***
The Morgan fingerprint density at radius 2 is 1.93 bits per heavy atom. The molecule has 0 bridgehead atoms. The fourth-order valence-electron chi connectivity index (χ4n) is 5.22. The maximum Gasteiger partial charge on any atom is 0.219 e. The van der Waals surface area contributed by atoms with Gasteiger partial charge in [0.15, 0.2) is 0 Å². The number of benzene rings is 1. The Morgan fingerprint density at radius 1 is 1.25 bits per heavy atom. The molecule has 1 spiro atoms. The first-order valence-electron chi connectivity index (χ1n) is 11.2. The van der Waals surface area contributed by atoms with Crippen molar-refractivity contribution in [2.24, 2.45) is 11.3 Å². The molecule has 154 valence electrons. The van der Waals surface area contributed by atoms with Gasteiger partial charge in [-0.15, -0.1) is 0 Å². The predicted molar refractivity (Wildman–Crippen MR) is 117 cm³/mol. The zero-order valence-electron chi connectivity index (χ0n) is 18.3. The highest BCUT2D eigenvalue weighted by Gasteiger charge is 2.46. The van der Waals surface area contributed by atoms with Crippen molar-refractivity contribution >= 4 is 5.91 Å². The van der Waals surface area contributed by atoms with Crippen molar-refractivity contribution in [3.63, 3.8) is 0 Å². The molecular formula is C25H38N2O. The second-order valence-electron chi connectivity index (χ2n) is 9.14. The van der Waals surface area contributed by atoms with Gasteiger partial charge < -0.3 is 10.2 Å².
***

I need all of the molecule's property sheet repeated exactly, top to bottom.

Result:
The Morgan fingerprint density at radius 2 is 1.93 bits per heavy atom. The molecule has 0 bridgehead atoms. The fourth-order valence-electron chi connectivity index (χ4n) is 5.22. The maximum Gasteiger partial charge on any atom is 0.219 e. The van der Waals surface area contributed by atoms with Gasteiger partial charge in [0.15, 0.2) is 0 Å². The number of benzene rings is 1. The Morgan fingerprint density at radius 1 is 1.25 bits per heavy atom. The molecule has 1 spiro atoms. The first-order valence-electron chi connectivity index (χ1n) is 11.2. The van der Waals surface area contributed by atoms with Crippen molar-refractivity contribution in [2.24, 2.45) is 11.3 Å². The molecule has 154 valence electrons. The van der Waals surface area contributed by atoms with Gasteiger partial charge in [-0.15, -0.1) is 0 Å². The predicted molar refractivity (Wildman–Crippen MR) is 117 cm³/mol. The zero-order valence-electron chi connectivity index (χ0n) is 18.3. The highest BCUT2D eigenvalue weighted by Gasteiger charge is 2.46. The van der Waals surface area contributed by atoms with Crippen molar-refractivity contribution >= 4 is 5.91 Å². The van der Waals surface area contributed by atoms with Crippen molar-refractivity contribution in [3.63, 3.8) is 0 Å². The molecular formula is C25H38N2O. The second-order valence-electron chi connectivity index (χ2n) is 9.14. The van der Waals surface area contributed by atoms with Gasteiger partial charge < -0.3 is 10.2 Å².